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Researcher Says Test Results Identify Red Tide Cause

The bulrushes rimming Lake Okeechobee.  Photo by Amy Green
The bulrushes rimming Lake Okeechobee. Photo by Amy Green

During the height of this past summer’s toxic algae bloom, a team of researchers from Florida Gulf Coast University took water samples from the Gulf of Mexico, the Caloosahatchee River and Lake Okeechobee to try and identify a common source of pollution.

The samples were sent to a lab across the country to have their nitrogen compounds analyzed to find where tested nitrates originated from.

Dr. William Mitsch is leading FGCU’s research efforts and announced the test results during a lecture series discussion Thursday night at the Everglades Wetland Research Park in Naples.

“Take it to the bank: red tide is mostly caused on our coastline by nitrate fertilizer,” he said.

Mitsch said the highest reading for nitrates came from the Caloosahatchee River sample.

The second highest reading came from collected rainwater, which Mitsch said could explain how nitrates end up in the Gulf, where they feed the red tide algae present in the water.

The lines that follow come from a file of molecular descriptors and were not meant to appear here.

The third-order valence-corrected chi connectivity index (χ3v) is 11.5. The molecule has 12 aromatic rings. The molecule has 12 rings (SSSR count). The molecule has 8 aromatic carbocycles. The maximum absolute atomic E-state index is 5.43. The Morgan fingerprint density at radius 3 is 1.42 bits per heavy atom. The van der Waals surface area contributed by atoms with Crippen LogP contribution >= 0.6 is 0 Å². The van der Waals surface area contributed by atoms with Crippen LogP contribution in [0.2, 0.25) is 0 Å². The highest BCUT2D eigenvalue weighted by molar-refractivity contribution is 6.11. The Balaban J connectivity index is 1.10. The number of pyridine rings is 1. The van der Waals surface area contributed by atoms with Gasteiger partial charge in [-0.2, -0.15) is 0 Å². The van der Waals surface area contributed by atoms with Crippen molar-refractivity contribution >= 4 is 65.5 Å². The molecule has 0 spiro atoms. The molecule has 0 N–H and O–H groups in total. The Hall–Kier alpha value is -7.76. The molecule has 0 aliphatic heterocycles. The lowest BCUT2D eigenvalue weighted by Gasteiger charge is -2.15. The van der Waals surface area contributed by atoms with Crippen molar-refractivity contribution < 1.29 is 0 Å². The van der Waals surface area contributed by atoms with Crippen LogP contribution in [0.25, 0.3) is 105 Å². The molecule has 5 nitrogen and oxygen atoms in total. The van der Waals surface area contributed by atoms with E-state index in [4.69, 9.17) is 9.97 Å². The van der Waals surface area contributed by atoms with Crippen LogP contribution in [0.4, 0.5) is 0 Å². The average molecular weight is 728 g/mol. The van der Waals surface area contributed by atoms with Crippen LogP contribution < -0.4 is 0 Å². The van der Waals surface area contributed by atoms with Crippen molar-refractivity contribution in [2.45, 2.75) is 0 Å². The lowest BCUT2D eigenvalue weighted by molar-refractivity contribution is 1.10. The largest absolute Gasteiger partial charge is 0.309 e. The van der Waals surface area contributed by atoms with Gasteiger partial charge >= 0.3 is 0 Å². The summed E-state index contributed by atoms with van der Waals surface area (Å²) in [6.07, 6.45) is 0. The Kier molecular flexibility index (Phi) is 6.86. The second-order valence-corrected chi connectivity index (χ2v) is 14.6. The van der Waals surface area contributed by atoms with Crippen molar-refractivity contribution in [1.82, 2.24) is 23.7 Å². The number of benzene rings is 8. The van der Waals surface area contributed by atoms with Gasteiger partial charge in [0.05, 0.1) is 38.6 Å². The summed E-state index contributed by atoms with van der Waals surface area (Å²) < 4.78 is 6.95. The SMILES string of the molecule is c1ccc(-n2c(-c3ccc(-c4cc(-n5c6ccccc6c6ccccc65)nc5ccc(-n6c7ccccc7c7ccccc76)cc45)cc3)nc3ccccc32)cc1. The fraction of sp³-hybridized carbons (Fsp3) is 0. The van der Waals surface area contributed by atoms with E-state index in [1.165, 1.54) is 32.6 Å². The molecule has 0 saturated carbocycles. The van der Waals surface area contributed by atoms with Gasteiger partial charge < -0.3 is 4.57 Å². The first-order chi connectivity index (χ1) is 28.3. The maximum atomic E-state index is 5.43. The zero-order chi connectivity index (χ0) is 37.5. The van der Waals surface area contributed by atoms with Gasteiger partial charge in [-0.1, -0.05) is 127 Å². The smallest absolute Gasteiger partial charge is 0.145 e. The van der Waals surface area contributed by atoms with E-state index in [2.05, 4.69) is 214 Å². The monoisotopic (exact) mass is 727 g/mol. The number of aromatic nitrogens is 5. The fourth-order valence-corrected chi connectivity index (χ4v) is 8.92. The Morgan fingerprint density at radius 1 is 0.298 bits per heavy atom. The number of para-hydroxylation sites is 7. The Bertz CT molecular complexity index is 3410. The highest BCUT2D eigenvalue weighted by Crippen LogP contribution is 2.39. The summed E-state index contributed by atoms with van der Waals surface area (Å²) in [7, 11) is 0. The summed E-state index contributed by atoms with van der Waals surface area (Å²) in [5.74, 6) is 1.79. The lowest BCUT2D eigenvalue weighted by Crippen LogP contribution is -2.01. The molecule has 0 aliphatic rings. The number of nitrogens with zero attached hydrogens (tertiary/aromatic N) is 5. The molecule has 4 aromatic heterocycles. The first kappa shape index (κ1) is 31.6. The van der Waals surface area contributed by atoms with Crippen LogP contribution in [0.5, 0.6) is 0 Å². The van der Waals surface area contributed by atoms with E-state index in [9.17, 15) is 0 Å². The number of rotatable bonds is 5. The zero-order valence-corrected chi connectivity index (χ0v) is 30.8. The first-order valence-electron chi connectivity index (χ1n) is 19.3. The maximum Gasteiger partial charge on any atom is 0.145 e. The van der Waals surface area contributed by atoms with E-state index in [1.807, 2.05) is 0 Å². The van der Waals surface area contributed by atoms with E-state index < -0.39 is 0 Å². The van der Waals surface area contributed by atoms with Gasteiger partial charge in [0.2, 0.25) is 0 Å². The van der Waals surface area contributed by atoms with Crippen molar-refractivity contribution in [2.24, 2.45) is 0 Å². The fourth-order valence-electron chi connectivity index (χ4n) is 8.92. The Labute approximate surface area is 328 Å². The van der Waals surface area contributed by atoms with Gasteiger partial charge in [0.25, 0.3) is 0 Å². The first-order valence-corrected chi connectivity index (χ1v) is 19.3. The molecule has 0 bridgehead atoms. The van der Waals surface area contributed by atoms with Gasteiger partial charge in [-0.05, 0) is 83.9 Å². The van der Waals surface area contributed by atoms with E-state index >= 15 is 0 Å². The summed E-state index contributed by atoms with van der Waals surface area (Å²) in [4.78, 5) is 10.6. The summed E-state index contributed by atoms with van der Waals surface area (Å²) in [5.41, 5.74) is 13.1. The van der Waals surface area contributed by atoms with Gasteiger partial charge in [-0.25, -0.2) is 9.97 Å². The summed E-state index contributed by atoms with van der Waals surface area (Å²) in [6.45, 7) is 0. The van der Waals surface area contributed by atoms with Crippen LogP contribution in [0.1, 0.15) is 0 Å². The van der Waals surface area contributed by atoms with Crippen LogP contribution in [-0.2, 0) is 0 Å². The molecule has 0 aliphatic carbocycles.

“It could be polluted rainfall that’s causing red tide, or at least accelerating it or maybe starting it,” he said.

Mitsch said he and his team will continue their research on toxic algae and water quality.

After a brief stint as Morning Edition Producer at The Public’s Radio in in Rhode Island, Talia Blake returned to WMFE, the station that grew her love for public radio. She graduated with a double-major in Broadcast Journalism and Psychology from the University of Central Florida (Go Knights!). While at UCF, she was an intern for WMFE’s public affairs show, Intersection. In her spare time, Talia is an avid foodie and enjoys working out.
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